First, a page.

Make them public, and we can treat soccer’s disciplinary hearings like they’re O.J. trials

The referee missed it at the time, but Diego Costa was never going to get away with it, of course. Soccer players never get away with anything any more.

Hence the Chelsea striker’s three-match ban, meted out on Friday for his stamp on Liverpool’s Emre Can during Tuesday’s Capital One Cup semi-final. Had the English FA chosen to ignore the persuasive video evidence, Costa had already been convicted in the court of public opinion, via Sky Sports’ analysts, an indignant media, a seething mass of tweets, vines and memes.

Top players are now tracked and analyzed to an extent that even the NSA might consider a little bit intrusive. Their every move on the field is followed by multiple high-definition cameras, their utterances recorded by ultra-sensitive microphones. Whether shopping or partying, they have zero privacy in their personal lives thanks to our cameraphone era and the voracious, prurient interest of well-funded media outlets.

Every single action players perform on the field is logged by data companies such as Opta. Their employers are constantly testing their physical and (often) mental health, controlling their diets, their social lives, their bedtimes. Really, it’s only a matter of time before they all get microchipped.

One Friday> night in 2018, 11:37 p.m., an alarm will sound on QPR boss Harry Redknapp’s phone, waking him. The screen will show a map of London’s West End with a blinking dot moving towards the Soho district.

REDKNAPP: Faaakin’ell! Taarabt’s goin’ to that bleedin’ karaoke bar again? On the night before we play Rochdale? Geezer’s a proper mug [clicks “dispatch security” icon. Ten minutes later, the dot vanishes, chillingly].

And then, alleged misconduct is examined behind closed doors during private disciplinary proceedings, typically with only a terse and perfunctory public statement on the findings. All in all, it’s about time FOX Sports signed up Edward Snowden as an analyst via video link from Russia.

SNOWDEN: The FA’s disciplinary procedures show a disturbing lack of transparency and accountability, amid soccer’s culture of mass surveillance. They are exercising ill-defined, secretive executive powers without proper oversight. It’s a threat to democracy.

WARREN BARTON: Mourinho and the boy Costa will be disappointed with the ban, to be fair. But you just can’t do that and expect to get away with it in this day and age.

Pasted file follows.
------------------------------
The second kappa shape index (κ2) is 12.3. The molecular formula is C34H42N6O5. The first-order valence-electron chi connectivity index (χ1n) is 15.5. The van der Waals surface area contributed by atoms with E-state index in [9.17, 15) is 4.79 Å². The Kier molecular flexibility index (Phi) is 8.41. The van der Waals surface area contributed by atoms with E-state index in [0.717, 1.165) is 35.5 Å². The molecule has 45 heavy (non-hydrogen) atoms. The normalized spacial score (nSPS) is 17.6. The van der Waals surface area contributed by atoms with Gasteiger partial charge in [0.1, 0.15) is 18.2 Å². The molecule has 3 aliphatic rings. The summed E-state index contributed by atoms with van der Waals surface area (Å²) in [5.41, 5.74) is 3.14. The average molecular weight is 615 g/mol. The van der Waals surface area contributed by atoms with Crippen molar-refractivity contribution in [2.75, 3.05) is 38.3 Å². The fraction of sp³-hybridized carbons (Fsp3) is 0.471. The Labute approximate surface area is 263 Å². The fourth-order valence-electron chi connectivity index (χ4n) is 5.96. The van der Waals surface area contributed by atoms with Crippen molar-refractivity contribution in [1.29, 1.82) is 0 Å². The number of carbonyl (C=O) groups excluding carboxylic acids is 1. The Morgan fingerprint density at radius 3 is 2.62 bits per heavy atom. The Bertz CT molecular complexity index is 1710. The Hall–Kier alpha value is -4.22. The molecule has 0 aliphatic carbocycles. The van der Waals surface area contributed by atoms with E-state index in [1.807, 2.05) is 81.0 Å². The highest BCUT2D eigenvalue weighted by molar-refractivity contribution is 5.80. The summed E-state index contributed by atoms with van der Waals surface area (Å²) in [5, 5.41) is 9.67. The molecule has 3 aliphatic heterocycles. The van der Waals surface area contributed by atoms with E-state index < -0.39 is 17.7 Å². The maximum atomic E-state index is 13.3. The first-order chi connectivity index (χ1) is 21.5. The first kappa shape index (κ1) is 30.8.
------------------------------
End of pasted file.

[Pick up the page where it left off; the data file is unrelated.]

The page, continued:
(In other disciplinary news this week, the FA fined Jose Mourinho about $38,000 for making critical comments to the media after a game against Southampton, because in professional sports, saying what you think is often “improper conduct.” You say “I have a democratic right to free speech”; they say, “you’re bringing the game into disrepute. You owe us money.”)

While the English governing body has done a commendable job speeding up its proceedings, meaning verdicts are now delivered by the soccer justice equivalent of Amazon Prime, the whole system is still fundamentally opaque. That makes it outmoded in today’s media and technology climate. Everything about soccer now is set up to be examined, discussed and viewed, live or seconds later, around the globe.

It’s hugely democratizing. If something notable’s happened in a big game, we don’t have to get the information second-hand, filtered through a journalist’s take in the traditional media. We can judge for ourselves via images posted on the internet by rights-holders or fans with smartphones. Everyone in soccer is now accountable for every action, all the time. Everyone sees everything. It’s sort of like an Orwellian nightmare, with Gary Neville.

Except, when it comes to the trial and punishment phase, we’re shut out. We’re blind. For us, there is no courtroom drama, no legal reality TV. It’s a strange omission considering the importance of the principle of transparency in sports governance, and since soccer is fueled by television money.

Surely, broadcasters would relish the chance to show footage of Costa and Mourinho on trial, mounting impassioned defenses of their behavior as they are grilled by grizzled FA prosecutors. It’d make for much better rolling news material than flashing up a few lines of text from the judgment, or a bland club statement.

Privacy is also doing fans a disservice considering the importance of the outcomes. Costa’s now going to miss three Chelsea matches, including Saturday’s top-of-the-EPL clash with Manchester City. His absence might play a small part in deciding the destiny of the title. Everyone (Chelsea’s cancelation of Mourinho’s regular press conference aside) is taking about it – except the folks who actually meted out the decision, and the man found guilty.

The Costa debate is being carried towards Saturday’s match by a strong convection current of hot air, when if we’d been able to see and hear the disciplinary panel come to their conclusions, and observe Chelsea’s defense of the charge, there might have been more factual substance to inform the frothing punditry.

In short, it’s time for soccer’s disciplinary proceedings to go the full O.J. It’s time for televised trials. We need the FA to do whatever it takes to get Judge Lance Ito to relocate to London. We need news helicopters tracking the cars of accused players as they arrive at Wembley Stadium for their hearings. We deserve to see soccer’s greatest legal minds in action, conjuring spellbinding defenses every bit as thrilling as a last-ditch tackle.

Let’s push for reform in the name of democracy, transparency, justice and entertainment. One day in this now, boot-tossing frontier we’re approaching, we could even here a twist on the signature ling of Simpson’s lawyer, the late, great Johnnie Cochran: “If the cleats don’t fit – you must acquit.”

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